The greatest historical changes have always taken place imperceptibly; given the magnitude of the obstacles in the way of change, this kind of a development can be our only hope. Change usually starts with the words of prophets and apostles, who might well be stoned or mocked for their fanciful ideas. Later it takes place in people’s hearts. Still later it affects the everyday practice of small and large communities. Repressive regimes are not usually toppled. When they are overthrown by force, their defeat is typically followed by even greater terror. The future is born not from such bloody improvisations but from the gradual expansion of the small circles of freedom. These eventually merge, and form a system that no-one had anticipated. And since they are at grass-roots level, they can’t be stamped out.
People want to save not the planet but their own land; it is their own lives they care about – or what they identify as the meaning of their lives. To this end, they are sometimes prepared to make sacrifices, and they are even prepared to co-operate – which they must find particularly difficult, having had it educated out of them. The local, workplace, professional and opinion communities created in this way are, of necessity, only parts – strongly interdependent parts – of a larger community whose institutional framework has been created by history. If people want change, sooner or later they will have to change their institutions. For this purpose, in their local context, they will apply political tools.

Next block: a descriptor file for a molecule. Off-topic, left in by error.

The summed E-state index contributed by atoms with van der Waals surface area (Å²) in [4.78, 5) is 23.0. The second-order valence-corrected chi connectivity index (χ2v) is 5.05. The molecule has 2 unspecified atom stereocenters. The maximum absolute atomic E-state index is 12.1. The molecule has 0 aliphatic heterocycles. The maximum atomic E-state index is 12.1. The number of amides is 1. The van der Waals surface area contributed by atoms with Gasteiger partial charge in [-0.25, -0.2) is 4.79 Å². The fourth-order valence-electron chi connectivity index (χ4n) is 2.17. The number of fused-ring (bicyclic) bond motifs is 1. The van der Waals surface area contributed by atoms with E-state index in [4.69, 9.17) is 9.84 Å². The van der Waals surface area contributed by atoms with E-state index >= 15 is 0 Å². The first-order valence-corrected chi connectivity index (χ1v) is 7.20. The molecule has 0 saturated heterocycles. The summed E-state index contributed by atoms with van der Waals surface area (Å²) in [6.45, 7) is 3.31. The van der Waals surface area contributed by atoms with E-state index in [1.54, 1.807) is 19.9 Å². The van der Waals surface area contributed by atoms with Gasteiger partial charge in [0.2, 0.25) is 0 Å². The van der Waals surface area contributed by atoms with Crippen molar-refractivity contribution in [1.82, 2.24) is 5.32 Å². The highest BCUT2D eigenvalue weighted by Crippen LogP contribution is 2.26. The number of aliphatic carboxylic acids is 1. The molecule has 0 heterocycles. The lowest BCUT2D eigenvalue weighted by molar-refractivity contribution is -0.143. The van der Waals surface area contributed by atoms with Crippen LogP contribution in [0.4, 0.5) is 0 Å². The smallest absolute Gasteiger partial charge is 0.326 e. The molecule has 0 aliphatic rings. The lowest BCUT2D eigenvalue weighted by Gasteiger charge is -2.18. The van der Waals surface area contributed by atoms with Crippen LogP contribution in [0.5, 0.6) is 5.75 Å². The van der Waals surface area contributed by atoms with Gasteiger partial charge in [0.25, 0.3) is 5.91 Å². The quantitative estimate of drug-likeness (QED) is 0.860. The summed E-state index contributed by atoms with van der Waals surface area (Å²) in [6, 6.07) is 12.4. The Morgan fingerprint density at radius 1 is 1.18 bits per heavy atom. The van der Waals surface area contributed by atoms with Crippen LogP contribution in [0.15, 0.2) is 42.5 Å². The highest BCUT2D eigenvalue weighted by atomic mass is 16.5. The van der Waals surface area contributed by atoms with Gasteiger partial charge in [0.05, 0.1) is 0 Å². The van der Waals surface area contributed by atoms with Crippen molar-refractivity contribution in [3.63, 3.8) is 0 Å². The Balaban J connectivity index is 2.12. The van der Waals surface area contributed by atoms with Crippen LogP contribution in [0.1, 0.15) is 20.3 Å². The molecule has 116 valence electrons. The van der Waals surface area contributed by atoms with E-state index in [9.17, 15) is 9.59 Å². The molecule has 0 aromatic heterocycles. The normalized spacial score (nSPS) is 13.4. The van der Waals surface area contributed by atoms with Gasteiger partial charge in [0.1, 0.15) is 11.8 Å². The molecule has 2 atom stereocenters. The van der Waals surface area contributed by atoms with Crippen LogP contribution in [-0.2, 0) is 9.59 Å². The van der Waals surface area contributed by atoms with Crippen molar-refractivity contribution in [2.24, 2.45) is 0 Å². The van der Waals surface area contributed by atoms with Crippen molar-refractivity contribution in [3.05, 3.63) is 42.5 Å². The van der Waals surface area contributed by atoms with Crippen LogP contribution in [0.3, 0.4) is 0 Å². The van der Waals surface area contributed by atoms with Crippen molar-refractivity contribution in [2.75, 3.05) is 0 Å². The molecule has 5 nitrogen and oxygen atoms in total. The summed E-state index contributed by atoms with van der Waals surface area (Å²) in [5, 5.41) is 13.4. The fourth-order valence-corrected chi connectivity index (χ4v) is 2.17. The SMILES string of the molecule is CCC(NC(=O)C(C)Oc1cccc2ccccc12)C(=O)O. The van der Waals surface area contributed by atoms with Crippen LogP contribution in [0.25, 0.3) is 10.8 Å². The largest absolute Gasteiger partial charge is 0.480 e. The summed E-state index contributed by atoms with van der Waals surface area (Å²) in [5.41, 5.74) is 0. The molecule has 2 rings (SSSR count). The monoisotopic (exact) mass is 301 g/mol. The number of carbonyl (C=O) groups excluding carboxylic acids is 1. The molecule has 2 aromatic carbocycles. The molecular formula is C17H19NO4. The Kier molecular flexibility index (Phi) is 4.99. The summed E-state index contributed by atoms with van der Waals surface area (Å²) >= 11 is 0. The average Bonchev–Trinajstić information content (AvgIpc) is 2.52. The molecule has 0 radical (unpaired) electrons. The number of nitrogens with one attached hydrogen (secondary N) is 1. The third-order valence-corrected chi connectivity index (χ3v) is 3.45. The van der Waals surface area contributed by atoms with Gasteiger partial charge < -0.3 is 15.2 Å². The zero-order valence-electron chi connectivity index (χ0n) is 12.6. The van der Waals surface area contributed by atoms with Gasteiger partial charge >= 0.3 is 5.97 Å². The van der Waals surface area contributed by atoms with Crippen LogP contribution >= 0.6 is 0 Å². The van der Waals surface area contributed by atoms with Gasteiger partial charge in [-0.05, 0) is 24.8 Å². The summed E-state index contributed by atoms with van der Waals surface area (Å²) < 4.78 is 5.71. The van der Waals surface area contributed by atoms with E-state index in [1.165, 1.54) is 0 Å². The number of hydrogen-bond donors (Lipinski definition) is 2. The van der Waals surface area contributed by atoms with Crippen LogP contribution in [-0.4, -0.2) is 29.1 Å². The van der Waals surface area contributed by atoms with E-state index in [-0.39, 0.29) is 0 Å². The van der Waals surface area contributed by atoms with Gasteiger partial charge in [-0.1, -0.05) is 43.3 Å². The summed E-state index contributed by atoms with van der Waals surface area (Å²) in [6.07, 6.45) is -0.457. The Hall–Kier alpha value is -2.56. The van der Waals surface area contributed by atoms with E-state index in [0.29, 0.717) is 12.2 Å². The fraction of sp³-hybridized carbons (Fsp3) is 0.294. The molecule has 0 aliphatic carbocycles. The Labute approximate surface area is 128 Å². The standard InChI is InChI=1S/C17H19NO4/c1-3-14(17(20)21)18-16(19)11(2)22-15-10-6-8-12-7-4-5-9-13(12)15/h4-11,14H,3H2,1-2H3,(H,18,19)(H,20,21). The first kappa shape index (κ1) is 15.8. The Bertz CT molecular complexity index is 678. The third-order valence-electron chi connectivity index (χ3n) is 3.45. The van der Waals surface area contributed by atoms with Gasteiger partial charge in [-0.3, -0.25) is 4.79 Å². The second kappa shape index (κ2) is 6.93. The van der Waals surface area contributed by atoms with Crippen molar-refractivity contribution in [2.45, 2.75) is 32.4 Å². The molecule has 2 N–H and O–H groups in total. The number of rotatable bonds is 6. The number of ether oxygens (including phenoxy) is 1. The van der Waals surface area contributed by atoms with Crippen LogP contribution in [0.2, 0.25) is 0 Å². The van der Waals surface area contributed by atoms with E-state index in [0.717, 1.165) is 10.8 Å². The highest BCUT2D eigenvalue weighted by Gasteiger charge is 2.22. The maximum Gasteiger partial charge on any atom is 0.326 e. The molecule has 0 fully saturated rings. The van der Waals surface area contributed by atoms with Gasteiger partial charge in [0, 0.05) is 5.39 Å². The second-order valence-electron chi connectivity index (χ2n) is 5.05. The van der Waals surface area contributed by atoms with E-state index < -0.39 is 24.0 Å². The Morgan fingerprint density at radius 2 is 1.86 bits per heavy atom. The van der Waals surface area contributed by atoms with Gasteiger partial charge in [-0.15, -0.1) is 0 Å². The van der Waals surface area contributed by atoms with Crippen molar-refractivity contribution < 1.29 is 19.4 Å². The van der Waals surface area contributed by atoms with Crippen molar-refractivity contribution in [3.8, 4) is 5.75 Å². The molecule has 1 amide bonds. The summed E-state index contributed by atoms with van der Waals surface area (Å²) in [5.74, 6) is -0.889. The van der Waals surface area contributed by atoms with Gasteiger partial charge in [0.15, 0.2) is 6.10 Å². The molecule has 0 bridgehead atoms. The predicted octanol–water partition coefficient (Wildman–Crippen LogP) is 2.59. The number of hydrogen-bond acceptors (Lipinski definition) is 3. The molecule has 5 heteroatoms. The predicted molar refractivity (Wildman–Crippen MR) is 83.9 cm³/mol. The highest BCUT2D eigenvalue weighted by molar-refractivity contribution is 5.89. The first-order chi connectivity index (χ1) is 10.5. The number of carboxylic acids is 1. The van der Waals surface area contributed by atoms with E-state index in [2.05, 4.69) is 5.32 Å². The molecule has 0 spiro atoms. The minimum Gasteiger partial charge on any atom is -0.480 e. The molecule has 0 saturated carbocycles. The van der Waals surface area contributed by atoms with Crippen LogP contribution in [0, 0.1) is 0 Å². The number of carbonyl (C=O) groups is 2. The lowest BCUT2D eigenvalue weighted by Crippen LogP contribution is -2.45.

As long as we are unable to see eye-to-eye with our neighbours, talk of global solidarity is merely self-deluding chatter.
Cover photo: MTI/Márton Mónus
Editor’s note: this essay’s original, Hungarian version was published by Válasz Online on the 3rd of April 2020.